Girls increase time alone studying after parental break-up, study finds
Boys spend more time on screens after change in family structure, data shows
While it is already known girls spend more time studying generally, the change in family structure from two parents to a single parent family exposes clear differences in time use between the sexes. Photograph: iStock
Young girls spend more time alone pursuing educational activities shortly before and after parental separation while boys increase their amount of screen time, a study has found.
Data also shows mothers significantly increase the amount of time spent with their children in the immediate aftermath of separation although this slowly reduces.
Father’s time increases slightly but not to the same extent as mothers.
The findings of a study on how parental breakups affect the ways in which children spend their time were presented by Dr Pablo Gracia, Assistant Professor of Sociology at Trinity College Dublin, at a seminar in the Economic and Social Research Institute in Dublin on Thursday.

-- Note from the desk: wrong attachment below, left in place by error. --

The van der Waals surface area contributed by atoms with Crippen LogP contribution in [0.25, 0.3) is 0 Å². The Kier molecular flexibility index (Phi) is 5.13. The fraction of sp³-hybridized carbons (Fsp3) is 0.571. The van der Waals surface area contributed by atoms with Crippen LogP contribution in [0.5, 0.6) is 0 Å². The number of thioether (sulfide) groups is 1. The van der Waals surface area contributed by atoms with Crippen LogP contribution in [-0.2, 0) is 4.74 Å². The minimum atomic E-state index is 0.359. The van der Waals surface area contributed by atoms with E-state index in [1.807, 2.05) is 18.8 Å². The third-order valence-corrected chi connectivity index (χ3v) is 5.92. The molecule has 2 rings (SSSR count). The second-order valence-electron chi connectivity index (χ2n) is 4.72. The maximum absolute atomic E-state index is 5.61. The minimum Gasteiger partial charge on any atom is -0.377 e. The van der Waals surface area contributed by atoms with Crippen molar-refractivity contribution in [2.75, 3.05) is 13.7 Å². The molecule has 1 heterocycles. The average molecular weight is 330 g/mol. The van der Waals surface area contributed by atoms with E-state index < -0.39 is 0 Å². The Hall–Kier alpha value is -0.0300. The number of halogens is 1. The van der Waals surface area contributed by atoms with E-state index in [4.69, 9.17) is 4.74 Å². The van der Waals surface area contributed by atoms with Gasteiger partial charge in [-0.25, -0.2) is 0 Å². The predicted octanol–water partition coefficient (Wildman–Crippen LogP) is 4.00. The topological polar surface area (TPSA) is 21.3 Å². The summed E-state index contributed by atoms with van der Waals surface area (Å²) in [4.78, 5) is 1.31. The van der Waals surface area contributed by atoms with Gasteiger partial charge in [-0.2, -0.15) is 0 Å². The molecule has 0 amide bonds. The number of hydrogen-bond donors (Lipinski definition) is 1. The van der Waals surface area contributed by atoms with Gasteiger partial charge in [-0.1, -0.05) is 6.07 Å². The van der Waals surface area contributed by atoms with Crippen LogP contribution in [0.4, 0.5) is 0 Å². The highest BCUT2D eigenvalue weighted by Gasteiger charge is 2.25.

It is based on an analysis of detailed Australian data , the longitudinal Growing Up In Australia research project, and focuses on information relating to children aged between four and 14 years.
“Probably the most relevant issues of the study are related to the very clear differences between boys and girls,” Dr Gracia said.
“Girls are increasing much more their time alone...this time is much more concentrated on educational activities [as compared to boys].”
He said while it is already known girls spend more time studying generally, the change in family structure from two parents to a single parent family exposes clear differences in time use between the sexes.
While the amount of alone time spent in educational pursuits increases for both boys and girls there is a sharper increase for the latter.
“Boys are increasing also their screen time...such as using mobile phones, playing video games, watching TV and especially this time without the presence of parents.”
The research, which was conducted in partnership with Tomas Cano of Goethe University, aims to understand how parental separation affects childhood development outcomes.
“There are interesting studies especially in psychology showing that...boys are more likely to be, at least in the short run, affected negatively by the transition towards a single parent family,” Dr Gracia said.
“Boys are on average more negatively affected by divorce in terms of their educational outcomes but also some...behavioural problems and related psycho-sociological indicators.”